It is sad to compare this to the Egypt I recall from twenty plus years ago where people would wave at you as you drove past in a cab just to be friendly

It makes me want to leave Luxor.

I had thought about 'What is it I'd like about a country' and come up with a list. I'd like inexpensive (by my meager standards), good internet, moderately interesting (doesn't have to be highly interesting - anything above 'fucking dull) area to wander around in sometimes (and my standards are faily low on this) and people who aren't looking to fleece me. In the winter, I'm happy to go to an area that doesn't snow. I don't care if it is lashed by a monsoon to start with (as this is interesting).

That should allow me to save up some money and get some options. I haven't seen some parts of Europe and such yet. I'd like to get above the 'magic number' of dollars in my money and only spend down to that. But that may take awhile of hard saving.

We'll have to see how it goes.


One of my buddies (we'll call 'Bill' because he likes his privacy) who lives in Thailand has convinced me to come visit him while I sit to recharge my money. He has also pointed out that there are five or so countries in easy distance I can explore.

I had pondered of going to explore the rest of Africa but the countries either look expensive or dangerous. There is a few countries that aren't, but they seemm to be islands in a sea of shit.

Hence, at last I will be off to south east Asia.

I don't know what awaits me in Cairo, but if it is more of the same as from Luxor, a speedy escape will be my goal. If I like it, I may dally. I think partially it will also depend on if my visa starts when it is issued or when I arrive.

Fortunately, 'Bill' has lived i Thailand for ten years. I can get some tips from him. This will also put me closer to Pete's neighborhood for a possible part two to the vacation. Matt - you blew your chance - I'm now getting further away for right now. Though next summer I might be back to visit Poland - I've heard excellent things about it.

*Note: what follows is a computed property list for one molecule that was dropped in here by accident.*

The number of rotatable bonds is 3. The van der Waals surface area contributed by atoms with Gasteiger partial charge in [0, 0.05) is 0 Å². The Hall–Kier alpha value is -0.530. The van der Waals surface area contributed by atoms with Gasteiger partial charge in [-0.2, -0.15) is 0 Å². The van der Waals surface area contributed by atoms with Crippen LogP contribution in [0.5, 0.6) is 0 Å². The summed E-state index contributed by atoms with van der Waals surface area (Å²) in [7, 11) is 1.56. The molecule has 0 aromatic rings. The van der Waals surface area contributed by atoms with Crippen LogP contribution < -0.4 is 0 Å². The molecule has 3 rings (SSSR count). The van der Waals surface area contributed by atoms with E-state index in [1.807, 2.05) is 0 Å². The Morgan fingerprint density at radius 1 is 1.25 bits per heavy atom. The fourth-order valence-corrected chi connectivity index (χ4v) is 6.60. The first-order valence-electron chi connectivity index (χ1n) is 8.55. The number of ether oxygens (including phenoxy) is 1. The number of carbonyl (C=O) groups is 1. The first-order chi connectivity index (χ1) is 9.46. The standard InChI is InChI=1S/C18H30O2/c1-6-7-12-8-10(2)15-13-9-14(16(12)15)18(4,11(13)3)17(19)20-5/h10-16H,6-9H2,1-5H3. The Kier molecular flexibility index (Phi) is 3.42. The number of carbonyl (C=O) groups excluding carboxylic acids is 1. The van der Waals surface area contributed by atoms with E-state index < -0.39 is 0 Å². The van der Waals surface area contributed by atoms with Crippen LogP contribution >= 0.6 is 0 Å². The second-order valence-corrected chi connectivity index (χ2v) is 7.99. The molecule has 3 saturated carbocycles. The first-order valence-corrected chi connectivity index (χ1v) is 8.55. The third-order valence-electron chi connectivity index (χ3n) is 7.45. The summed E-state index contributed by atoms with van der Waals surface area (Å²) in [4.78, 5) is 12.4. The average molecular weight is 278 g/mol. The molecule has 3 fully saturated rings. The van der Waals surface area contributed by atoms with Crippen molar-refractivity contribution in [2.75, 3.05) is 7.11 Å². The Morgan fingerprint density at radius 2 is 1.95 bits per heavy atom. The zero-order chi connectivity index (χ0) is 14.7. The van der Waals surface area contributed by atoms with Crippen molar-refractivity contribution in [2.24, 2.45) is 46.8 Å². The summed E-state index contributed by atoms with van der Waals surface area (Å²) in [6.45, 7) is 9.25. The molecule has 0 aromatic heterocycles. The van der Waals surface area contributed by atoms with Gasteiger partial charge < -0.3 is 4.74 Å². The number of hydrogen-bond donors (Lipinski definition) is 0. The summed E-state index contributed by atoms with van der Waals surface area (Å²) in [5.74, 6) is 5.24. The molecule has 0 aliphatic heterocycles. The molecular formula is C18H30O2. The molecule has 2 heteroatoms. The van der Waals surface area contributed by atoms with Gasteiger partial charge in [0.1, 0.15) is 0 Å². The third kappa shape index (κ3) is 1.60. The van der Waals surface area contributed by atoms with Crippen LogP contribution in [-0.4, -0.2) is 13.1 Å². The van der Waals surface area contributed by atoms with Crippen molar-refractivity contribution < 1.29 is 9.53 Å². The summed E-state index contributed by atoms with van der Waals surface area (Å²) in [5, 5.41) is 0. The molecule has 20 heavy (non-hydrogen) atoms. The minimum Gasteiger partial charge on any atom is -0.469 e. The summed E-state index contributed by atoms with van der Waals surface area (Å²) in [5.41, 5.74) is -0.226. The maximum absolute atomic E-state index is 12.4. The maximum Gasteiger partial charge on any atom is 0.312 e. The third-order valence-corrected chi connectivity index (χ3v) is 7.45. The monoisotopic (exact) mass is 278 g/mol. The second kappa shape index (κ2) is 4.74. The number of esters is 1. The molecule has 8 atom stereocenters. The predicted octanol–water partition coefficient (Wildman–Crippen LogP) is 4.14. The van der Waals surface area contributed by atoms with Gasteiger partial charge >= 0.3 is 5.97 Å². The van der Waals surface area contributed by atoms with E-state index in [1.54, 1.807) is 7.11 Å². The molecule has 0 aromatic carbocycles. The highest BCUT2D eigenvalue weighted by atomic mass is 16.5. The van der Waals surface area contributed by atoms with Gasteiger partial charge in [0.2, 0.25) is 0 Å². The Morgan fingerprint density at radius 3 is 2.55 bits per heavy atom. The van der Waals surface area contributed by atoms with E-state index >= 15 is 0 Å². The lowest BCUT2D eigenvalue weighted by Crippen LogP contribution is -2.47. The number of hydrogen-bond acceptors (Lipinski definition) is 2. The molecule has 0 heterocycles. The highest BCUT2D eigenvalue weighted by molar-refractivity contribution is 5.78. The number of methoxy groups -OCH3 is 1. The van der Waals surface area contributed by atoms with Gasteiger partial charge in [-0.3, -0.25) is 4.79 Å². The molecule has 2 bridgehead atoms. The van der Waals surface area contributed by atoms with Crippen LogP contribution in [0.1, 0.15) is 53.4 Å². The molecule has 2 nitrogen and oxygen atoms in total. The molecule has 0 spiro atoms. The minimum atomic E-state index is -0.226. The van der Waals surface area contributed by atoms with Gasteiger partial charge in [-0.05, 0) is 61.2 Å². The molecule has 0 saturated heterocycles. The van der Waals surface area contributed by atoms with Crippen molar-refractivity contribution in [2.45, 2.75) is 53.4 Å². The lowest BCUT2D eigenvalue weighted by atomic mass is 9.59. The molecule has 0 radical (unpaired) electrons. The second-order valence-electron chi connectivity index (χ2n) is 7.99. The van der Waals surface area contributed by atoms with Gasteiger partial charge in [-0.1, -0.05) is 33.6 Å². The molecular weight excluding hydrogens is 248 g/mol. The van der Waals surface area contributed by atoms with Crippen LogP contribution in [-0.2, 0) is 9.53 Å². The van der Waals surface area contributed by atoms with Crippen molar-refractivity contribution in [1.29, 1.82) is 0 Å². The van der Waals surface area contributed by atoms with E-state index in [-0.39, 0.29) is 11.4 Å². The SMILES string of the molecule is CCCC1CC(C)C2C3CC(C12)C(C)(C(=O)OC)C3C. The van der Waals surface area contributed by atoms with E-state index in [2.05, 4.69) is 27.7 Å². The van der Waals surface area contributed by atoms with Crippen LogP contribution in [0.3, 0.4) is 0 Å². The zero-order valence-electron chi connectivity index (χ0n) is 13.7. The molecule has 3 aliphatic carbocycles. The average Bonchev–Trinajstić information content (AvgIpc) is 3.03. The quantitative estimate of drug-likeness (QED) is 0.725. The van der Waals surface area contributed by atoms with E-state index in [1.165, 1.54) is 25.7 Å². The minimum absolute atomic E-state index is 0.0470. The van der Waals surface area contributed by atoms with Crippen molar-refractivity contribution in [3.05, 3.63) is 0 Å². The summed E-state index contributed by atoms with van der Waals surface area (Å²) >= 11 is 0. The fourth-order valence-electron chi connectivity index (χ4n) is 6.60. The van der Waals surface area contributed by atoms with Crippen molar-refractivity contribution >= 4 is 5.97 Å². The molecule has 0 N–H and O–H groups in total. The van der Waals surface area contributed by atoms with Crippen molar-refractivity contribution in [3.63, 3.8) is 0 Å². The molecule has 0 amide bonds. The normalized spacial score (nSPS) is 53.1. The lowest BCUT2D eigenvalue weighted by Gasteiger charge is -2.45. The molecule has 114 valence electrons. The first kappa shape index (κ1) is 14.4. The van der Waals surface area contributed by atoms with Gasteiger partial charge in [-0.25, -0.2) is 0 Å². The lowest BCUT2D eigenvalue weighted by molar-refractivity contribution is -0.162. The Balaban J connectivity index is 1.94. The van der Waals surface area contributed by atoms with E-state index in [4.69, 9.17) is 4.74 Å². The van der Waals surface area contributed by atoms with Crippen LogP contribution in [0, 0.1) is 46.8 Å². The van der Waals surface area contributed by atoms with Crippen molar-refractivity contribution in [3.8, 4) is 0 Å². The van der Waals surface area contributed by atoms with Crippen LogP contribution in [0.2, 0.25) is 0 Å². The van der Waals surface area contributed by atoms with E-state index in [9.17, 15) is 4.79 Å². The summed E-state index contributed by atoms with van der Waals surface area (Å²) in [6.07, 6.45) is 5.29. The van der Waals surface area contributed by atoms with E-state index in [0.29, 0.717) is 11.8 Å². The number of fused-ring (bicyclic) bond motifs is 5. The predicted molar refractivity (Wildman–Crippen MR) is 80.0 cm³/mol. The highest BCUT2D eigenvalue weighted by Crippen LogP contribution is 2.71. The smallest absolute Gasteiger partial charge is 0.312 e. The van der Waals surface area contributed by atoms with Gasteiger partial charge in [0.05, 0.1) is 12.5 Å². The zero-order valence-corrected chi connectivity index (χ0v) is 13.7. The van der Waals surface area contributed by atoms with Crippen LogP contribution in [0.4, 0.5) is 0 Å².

Today, I'm off for a hellishly long nine hour [it turned out to be over 10] train ride to cairo. I've got to find a place to camp out for awhile the set about finding the Thailand Embasy. I have to get my extended visa (per 'Bill Blogs' instructions the leave the country.

If all goes well, I should arrive in Cairo by ten at night or so. This is well after I want to arrive. Never arrive in a strange place after dark. But it seems to be the only option as train tickets were sold out.

When I got to the train station, I had my first big stroke of luck. A train pulled up when I got to the station at ten in the morning and I asked a guy (in Arabic) if the train went to Cairo. To ask in Arabic if the train goes to Cairo, you point at the train and say "Cairo?" He responded that it did indeed. I got on the train. Officially, due to a combination of silly rules and massive corruption, the train stations are not suppose to sell tickets for anything to foreigners other than the wildly overpriced night train. They will always claim that the train is sold out for the next five days. I'm not sure what they'd do if you said "And on day six, bitch?" but it is worth pondering. I did try following their 'fleece the tourist' rules and get the sixty dollar night train ticket but it was also sold out. Hitchhiking in Egypt totally doesn't work - the locals will demand money for taking you for a lift even if they are going that way anyway - at taxi cab prices.

Hence you may as well just get a cab.